It’s funny, when I started out as a singer/songwriter I always assumed everyone had roadies to move their equipment around. They just appeared, right? But boy, did I get a dose of reality at my first real gig, when I found myself having to load in two PA speakers in the rain, each weighing 95 pounds, while I weighed a mere 110.
This was back in Washington, D.C., and I was thinking, “Is this glamorous or what?” It never dawned on me that we had to load and move our own gear. To this day, I still dream about having a roadie. I’m sure one day I will meet one. And maybe they will even lift one of my suitcases. Which brings me to touring.
When we get to a new town, fans will often ask me if we’ve checked out certain monuments, parks or “the world’s biggest ball of string” along the way. Somehow, people mistake being on tour as some kind of vacation. Well, yes, it is, when I think of being away from bills, taking out garbage and doing dishes.
Touring is an altered reality in a world all its own. Besides the two hours you live for onstage, the rest of the time you’re just suspended in space. At least it feels that way to me.
For instance, you’re in a city for barely one day, you arrive in town to a hotel/motel maybe by 3:00 if you’re lucky. Then you have about an hour to regroup (for me it’s about cleaning the room, makeup and clothing) and then you leave for sound check. Sound check is at 5:00 so we leave the hotel at 4:30. Sound check ends at 6:30 and we usually get fed dinner backstage. Dinner can be anywhere from a restaurant menu to homemade food, so it could either be super good or completely questionable as a meal. Now, this is possibly the only real food we find all day because we’re dependent on the highway truck stop places ie: fast food. But on a really lucky day, there’s a Subway.
You’re onstage by 8:00. You do one long set or two shows, ending at 10:30, and talk to the fabulous fans afterwards if you’re lucky. Then you get to pack up your stuff, sell CDs and collect the money. By this time it’s 11:45.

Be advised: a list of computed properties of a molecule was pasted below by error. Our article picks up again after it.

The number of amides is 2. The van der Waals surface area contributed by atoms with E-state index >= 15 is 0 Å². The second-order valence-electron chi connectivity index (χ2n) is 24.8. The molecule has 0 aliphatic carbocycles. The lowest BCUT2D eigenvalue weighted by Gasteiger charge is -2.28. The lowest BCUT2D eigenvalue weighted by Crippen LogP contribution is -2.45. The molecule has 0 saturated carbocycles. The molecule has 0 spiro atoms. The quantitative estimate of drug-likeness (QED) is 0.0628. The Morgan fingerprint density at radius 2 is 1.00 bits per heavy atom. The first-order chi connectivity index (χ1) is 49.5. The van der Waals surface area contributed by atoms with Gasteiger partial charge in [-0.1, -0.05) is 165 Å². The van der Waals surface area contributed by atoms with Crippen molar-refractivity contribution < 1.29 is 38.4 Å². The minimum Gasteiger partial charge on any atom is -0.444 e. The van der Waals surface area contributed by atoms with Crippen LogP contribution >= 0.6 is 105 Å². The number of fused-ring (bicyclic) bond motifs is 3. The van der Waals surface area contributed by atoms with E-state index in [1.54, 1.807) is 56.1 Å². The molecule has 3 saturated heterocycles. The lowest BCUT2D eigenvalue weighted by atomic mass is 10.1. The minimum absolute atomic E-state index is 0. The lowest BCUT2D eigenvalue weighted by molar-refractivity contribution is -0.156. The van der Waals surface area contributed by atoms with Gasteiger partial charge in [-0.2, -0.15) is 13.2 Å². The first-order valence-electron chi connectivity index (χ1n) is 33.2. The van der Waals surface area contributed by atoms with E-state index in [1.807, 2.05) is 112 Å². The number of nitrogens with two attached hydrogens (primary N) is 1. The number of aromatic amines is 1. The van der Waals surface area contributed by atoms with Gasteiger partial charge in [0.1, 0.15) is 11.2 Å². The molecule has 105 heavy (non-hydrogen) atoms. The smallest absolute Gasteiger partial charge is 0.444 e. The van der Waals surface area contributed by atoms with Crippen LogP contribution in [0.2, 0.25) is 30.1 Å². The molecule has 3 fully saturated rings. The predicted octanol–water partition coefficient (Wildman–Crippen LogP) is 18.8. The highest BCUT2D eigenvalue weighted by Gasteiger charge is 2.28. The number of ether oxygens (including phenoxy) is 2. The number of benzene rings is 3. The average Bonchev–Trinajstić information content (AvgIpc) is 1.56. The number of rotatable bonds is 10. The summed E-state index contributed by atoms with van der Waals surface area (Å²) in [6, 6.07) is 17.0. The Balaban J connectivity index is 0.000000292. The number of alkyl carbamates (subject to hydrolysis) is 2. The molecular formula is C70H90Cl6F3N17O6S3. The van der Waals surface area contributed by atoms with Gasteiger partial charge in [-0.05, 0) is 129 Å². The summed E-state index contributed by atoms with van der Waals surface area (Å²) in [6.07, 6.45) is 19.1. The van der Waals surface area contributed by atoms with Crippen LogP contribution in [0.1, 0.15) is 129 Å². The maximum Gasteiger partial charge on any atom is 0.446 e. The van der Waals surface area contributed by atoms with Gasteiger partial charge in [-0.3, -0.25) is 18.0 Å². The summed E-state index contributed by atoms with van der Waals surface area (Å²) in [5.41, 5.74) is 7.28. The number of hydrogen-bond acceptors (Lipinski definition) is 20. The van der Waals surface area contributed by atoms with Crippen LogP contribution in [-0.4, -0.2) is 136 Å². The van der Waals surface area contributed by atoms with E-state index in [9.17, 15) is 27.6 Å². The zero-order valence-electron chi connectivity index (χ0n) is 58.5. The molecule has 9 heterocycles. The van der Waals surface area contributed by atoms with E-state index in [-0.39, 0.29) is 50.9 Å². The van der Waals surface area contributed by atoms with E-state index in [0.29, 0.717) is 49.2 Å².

Now you have to drive around getting lost looking for a 7-11 to get some orange juice for the next morning, maybe stop at a bar for a drink, and for those who are more reckless, employ various recreational substances. Back to the hotel by 12:45. If you’re lucky you have a fridge in your room. If not, you take your trash can and fill it with ice from the ice machine so you can actually drink your orange juice cold in the morning. By the time makeup comes off, you call home to speak with your loved one and hit the sheets, its now 2am. (And, since you’re not at home and the pillow may not be the kind that you can sink into, you’re now wide awake until about 4am.)
And why can’t you wait till next morning for your orange juice at breakfast downstairs provided for free? Oh yes, since breakfast ends at 9am and you can’t seem to lift your head off the pillow because there’s a 2 or 3 hour time difference and your body thinks it’s still 6am, you’re not really thinking about food.
Then you get in a van, crunched in like a sardine, and drive from two to seven hours to the next town. And it starts all over again. It’s like you’re living in a bubble.
So, what do you do with all these endless hours in “the bubble”? In the van, there’s many games you can play with your musicians. Like your homemade version of “Name That Tune.” Or you sing the bridge of a totally obscure song and make ‘em all guess. Or you satisfy your “Words With Friends” addiction on your iPhone. Or you do your emails and text your friends. In the hotel room you watch crappy TV or HBO if you can find it, you rehearse endless hours or write a song or like in my case, write a blog for some wild music magazine. And you think “Are people really gonna read this stuff? Who would care about this?” and so on..
Finally, it’s your last day and you’re at another airport, waiting for a plane and going thru’ security. Now I’m on the plane going home. And I’m reading the magazine and there’s an article about the world’s largest ball of string outside of that town you left behind. But which state and what town and which stage and what gig and where did you sleep ? It’s all like an endless blur. And you realize it would be cool to see that ball of string in person. Oh well, back home to pay the bills, take out the trash and wash the dishes. It’s all good. Oh yeah. It’s definitely glamorous on the road.
Peace and happiness y’all !
If you have questions or want to share something personal that’s in your heart, please feel free to contact me directly: firstname.lastname@example.org or just go to my site.
~ Roberta Donnay
To share this article, copy this link:
Roberta Donnay is an award winning singer and songwriter, jazz recording artist, producer, arranger, coach, music supervisor, currently touring with Dan Hicks and the Hot Licks as a singer and percussionist.
Outlaw Magazine. Country, Rock and Roll, Blues, Folk, Americana, Punk. As long as it is real, it is OUTLAW. Overproduced mediocrity need not apply.